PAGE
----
While in the backyard, you will also find opportunities to gain easy coin bonuses. For example, I was in the plants backyard as a sunflower, and spotted a dandelion with an icon over his head. I prompted conversation with it, and it proceeded to tell me that all it has wanted to see all day was a pea shooter. I walked over to the player change booth and changed to a pea shooter, went back to talk to the dandelion, and it was so happy it exploded into a very nice coin reward. Little things like this make the backyard aspect of the game a very welcome change in the series.

The other major option the backyard menu system gives you is the Backyard Battleground. If you aren’t feeling like multiplayer or campaign at the moment, you can go outside the gates of your team’s backyard and venture into the contested middle area of the city. Here you can engage in combat against the other side and earn both coin and XP rewards. This is a great way to attain many of your daily challenge goals too. If you push far enough into this area, you will find yourself at the gates of the enemy’s backyard. The Backyard Battleground addition in Garden Warfare 2 offers players a great option for playing the game, learning the mechanics, and earning coins without having to engage in multiplayer or work through the single player campaign.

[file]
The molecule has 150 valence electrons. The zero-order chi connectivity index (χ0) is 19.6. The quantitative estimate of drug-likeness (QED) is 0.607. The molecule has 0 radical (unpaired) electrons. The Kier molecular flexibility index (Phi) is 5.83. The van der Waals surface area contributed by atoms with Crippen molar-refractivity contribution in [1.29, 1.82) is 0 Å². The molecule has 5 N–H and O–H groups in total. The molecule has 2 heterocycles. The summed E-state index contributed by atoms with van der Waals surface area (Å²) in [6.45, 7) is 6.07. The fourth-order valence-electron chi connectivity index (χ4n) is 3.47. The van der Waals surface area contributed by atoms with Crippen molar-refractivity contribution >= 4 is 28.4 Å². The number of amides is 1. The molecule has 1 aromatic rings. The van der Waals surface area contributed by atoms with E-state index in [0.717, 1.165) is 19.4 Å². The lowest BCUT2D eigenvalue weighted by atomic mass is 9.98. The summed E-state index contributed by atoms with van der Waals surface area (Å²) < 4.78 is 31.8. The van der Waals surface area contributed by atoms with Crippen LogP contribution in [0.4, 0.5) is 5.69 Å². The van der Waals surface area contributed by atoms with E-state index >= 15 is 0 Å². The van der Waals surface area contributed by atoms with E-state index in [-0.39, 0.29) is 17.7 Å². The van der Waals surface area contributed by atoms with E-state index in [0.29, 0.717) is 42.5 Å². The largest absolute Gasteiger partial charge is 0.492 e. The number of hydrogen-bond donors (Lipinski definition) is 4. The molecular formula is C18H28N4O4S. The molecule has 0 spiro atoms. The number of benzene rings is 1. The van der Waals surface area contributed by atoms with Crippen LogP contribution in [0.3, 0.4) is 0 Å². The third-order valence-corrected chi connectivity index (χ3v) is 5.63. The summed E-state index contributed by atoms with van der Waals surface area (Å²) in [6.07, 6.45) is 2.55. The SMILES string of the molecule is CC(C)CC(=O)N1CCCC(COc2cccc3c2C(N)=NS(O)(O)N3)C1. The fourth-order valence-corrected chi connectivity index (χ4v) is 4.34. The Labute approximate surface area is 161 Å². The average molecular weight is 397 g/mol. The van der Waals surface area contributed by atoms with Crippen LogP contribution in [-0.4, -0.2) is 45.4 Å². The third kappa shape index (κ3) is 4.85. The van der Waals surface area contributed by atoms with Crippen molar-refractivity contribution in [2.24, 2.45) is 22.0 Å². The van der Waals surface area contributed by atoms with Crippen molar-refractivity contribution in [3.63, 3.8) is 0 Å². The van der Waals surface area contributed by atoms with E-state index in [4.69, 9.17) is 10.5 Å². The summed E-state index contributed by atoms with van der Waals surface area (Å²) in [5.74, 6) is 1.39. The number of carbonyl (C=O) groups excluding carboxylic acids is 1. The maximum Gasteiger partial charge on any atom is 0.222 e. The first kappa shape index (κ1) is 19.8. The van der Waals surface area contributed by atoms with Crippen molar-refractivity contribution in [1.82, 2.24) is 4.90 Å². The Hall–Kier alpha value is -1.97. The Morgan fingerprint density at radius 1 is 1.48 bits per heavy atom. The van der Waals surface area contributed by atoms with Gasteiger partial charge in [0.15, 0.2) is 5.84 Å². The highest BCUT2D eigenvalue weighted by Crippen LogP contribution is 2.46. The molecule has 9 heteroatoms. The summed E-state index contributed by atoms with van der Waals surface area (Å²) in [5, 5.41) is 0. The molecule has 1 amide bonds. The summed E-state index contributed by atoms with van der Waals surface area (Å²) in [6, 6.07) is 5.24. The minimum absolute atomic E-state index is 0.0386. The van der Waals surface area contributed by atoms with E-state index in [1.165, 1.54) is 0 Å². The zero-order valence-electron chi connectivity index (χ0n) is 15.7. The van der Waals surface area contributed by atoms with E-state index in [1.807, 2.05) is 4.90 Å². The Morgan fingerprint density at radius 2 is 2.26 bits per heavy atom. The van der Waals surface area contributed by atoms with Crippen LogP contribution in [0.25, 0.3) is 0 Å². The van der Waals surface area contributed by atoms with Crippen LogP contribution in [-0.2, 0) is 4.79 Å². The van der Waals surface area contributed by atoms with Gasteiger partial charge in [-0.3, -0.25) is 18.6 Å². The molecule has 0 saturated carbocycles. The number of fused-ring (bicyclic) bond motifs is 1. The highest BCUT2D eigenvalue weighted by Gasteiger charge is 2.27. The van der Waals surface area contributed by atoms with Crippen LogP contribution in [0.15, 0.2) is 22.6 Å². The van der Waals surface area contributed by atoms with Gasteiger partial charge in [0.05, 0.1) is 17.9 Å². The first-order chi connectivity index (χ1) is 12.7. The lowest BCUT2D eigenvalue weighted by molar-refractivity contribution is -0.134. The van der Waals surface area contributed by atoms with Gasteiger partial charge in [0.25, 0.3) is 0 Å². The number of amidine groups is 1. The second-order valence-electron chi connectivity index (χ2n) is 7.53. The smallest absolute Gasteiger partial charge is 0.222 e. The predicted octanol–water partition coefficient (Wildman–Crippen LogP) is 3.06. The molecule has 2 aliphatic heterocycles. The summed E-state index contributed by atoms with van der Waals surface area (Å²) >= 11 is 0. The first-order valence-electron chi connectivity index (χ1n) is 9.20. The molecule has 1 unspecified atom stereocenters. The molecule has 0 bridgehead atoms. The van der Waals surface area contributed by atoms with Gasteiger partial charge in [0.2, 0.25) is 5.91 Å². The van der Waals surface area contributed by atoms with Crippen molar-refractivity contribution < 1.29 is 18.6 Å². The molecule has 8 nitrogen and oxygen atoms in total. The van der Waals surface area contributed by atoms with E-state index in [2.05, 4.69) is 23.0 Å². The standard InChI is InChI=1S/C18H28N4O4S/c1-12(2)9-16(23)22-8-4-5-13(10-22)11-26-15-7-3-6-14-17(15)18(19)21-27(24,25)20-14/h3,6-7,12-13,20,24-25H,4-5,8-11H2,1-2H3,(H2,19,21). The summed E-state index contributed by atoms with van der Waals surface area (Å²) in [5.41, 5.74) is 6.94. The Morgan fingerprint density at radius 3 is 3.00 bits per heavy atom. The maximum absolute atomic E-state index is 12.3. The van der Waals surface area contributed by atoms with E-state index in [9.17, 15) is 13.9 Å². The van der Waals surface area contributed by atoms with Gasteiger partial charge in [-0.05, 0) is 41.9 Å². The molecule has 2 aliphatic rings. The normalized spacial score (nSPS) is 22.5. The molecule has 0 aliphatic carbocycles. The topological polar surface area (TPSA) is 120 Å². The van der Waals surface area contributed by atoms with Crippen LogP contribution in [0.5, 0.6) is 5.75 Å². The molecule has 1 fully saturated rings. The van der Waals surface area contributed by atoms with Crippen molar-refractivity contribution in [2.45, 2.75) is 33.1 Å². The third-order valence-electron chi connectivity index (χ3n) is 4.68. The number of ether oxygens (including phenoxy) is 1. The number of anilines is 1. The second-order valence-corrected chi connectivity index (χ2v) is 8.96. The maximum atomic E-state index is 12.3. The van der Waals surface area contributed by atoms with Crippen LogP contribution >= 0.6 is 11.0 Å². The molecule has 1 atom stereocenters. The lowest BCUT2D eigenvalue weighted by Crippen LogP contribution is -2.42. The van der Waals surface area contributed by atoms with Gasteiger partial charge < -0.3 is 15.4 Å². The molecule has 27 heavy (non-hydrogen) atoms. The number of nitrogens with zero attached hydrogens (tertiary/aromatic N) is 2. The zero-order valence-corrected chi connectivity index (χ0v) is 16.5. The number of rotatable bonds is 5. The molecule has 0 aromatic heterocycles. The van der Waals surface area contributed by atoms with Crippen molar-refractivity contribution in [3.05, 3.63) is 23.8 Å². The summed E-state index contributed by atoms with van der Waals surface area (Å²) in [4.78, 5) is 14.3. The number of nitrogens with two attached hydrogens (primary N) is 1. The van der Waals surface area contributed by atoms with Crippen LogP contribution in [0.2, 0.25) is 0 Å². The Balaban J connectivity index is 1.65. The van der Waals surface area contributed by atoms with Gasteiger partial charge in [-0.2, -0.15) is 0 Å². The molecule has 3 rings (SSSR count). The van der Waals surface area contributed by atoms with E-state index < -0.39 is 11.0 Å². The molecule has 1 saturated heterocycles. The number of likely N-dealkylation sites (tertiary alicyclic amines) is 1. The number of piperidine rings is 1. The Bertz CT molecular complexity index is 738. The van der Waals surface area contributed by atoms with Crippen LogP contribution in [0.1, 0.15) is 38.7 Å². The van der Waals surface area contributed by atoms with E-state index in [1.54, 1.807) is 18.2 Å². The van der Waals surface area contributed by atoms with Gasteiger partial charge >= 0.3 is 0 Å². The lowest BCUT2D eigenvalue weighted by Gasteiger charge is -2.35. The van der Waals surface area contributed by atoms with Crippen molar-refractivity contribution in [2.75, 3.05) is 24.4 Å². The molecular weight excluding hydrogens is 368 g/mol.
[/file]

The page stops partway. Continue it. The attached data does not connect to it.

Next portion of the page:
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Garden Warfare 2’s campaign offers players the opportunity to play through both the plant and zombie stories. On each side, you are a new recruit when you begin and you progress through missions for various leaders who reward you with a patch when you have completed their quest track. Each leader’s quest track runs about five or six quests, and you will often be rewarded with access to a chest containing coins and an item for character customization when you have completed all of that leader’s missions.